There is no doubt about it, when we leave the law, we mess something up. A lot of stuff. We miss the boat on some things. We are too early with others. We will never understand how this-and-that works. We’ll feel that we are becoming short on cash. We’ll suffer from self-doubt. People we admire and love may think we’re crazy. We will miss the structure and stature of the firm life.
We won’t be perfect.
But no one is. We weren’t when we began the law, and we definitely are not now, especially when branching out into a world of the unknown . . . and full of potential. And you don’t need to be perfect or wholly ready to leave the law. You just need to be honest (with yourself) and courageous (to take a babystep).
Leaving the law behind is a messy and anxious and unnerving act. It’s also thrilling and relieving and eye-opening. Let’s not let our consistent need for perfection and validation get in the way of creating our path to happiness and self-worth.
It can be very difficult to escape the fact that our society ranks an individual’s success almost exclusively on the basis of fame, fortune or power. The more you have, the more successful you are.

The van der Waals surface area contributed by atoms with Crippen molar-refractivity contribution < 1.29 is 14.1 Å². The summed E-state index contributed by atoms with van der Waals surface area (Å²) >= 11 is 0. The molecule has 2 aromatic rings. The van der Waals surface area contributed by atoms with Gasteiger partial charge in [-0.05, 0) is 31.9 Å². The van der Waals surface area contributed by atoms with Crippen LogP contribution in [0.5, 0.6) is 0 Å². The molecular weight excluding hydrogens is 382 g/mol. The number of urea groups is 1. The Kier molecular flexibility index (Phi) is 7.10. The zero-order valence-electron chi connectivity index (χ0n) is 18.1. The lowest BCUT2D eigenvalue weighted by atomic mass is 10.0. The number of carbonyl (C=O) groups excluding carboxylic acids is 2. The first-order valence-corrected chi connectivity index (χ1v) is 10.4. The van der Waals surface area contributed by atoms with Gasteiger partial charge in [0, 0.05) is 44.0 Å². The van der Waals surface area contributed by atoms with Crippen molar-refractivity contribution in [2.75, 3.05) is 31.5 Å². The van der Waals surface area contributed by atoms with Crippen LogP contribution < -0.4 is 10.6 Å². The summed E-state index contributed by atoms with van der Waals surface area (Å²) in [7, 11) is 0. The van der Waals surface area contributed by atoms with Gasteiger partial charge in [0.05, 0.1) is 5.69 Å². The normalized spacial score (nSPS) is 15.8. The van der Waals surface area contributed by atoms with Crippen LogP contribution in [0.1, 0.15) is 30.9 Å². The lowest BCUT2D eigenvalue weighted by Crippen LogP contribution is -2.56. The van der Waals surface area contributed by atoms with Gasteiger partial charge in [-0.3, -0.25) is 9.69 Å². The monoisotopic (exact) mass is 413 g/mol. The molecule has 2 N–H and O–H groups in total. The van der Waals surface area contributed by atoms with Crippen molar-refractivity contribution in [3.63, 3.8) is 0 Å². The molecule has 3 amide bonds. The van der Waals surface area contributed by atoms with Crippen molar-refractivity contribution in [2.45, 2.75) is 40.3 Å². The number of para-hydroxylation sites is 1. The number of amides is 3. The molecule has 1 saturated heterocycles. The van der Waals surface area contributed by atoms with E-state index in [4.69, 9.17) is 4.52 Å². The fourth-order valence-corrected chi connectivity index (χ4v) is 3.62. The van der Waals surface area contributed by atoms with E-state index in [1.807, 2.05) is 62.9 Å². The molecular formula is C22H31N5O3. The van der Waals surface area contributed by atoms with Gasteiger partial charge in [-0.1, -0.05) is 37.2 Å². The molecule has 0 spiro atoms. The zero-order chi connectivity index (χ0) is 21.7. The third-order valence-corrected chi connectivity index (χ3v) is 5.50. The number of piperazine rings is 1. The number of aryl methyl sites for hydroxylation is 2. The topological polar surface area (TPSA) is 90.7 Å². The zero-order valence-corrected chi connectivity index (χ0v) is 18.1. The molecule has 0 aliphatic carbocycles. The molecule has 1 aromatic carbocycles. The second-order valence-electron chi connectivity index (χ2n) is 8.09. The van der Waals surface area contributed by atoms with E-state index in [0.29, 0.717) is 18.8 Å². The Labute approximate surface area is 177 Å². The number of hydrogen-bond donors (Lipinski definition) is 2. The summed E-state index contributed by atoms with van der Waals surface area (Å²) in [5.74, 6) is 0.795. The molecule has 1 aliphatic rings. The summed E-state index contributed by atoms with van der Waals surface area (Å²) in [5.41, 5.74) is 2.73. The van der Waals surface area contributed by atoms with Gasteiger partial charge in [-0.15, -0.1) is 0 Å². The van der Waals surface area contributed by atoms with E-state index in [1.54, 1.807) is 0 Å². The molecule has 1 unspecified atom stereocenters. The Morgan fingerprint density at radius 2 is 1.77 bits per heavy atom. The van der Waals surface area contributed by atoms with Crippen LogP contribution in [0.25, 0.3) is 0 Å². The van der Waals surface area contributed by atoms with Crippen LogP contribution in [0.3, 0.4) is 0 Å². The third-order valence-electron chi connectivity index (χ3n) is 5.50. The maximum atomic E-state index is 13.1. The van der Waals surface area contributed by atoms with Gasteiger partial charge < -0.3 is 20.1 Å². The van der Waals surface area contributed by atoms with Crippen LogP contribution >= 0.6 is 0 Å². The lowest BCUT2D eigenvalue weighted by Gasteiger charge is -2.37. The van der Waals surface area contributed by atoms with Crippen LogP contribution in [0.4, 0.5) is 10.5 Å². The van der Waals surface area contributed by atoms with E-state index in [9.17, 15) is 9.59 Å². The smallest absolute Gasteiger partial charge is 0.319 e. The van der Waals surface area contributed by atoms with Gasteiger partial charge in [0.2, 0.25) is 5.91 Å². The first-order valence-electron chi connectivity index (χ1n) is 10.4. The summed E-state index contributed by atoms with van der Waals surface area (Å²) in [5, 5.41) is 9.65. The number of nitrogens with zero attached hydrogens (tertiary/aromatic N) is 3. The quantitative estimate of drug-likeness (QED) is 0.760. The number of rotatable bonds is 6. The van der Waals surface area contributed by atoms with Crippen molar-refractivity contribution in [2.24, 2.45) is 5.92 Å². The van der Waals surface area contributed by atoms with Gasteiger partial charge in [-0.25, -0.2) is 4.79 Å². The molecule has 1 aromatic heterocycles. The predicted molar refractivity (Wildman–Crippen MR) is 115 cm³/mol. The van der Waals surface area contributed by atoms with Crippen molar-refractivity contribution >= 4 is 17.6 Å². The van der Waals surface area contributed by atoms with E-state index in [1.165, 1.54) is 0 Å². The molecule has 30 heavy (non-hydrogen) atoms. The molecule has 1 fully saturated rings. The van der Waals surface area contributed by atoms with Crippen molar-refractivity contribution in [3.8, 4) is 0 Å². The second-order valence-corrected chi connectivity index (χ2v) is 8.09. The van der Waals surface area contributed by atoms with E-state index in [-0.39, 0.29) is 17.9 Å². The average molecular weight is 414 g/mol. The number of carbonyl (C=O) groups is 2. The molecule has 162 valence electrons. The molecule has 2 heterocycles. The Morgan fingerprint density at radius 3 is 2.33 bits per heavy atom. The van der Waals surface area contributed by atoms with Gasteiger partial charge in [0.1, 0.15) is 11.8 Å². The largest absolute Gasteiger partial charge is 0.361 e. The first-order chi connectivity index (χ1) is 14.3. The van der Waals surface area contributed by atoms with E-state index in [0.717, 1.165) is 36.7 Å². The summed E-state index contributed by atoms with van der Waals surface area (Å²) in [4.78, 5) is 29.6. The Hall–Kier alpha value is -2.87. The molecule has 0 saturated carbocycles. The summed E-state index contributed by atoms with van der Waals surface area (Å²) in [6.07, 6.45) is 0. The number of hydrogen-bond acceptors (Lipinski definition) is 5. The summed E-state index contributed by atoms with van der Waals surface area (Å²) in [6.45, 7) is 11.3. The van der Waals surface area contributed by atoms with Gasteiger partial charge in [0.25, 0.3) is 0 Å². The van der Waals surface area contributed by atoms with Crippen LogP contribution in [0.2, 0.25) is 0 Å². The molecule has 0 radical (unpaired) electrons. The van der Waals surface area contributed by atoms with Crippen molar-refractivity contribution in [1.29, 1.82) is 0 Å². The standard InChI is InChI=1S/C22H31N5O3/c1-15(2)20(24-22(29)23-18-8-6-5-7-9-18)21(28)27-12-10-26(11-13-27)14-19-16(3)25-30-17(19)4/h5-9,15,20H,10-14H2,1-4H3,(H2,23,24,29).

You don’t need to look far to see how this is reinforced time and time again. It could be the recent Super Lawyer rankings. It could be that profile you read of the guy who was #7 at Facebook or #4 at Mint or #12 at Google. It could have been the Vanity Fair New Establishment list. It could be the recent eulogy of the maverick football owner or brilliant tech visionary.
Making money and gaining influence are great things. But as we focus exclusively on fortune, fame and power, something always has to give (and this is usually our time, our health, our relationships, our happiness.)
As we leave the law behind, or leave our current practice of the law behind, we are provided with a great opportunity to find the time and space to land on other lists: Top Parent, Top Spouse, Top Friend, Best at Just Chillin’,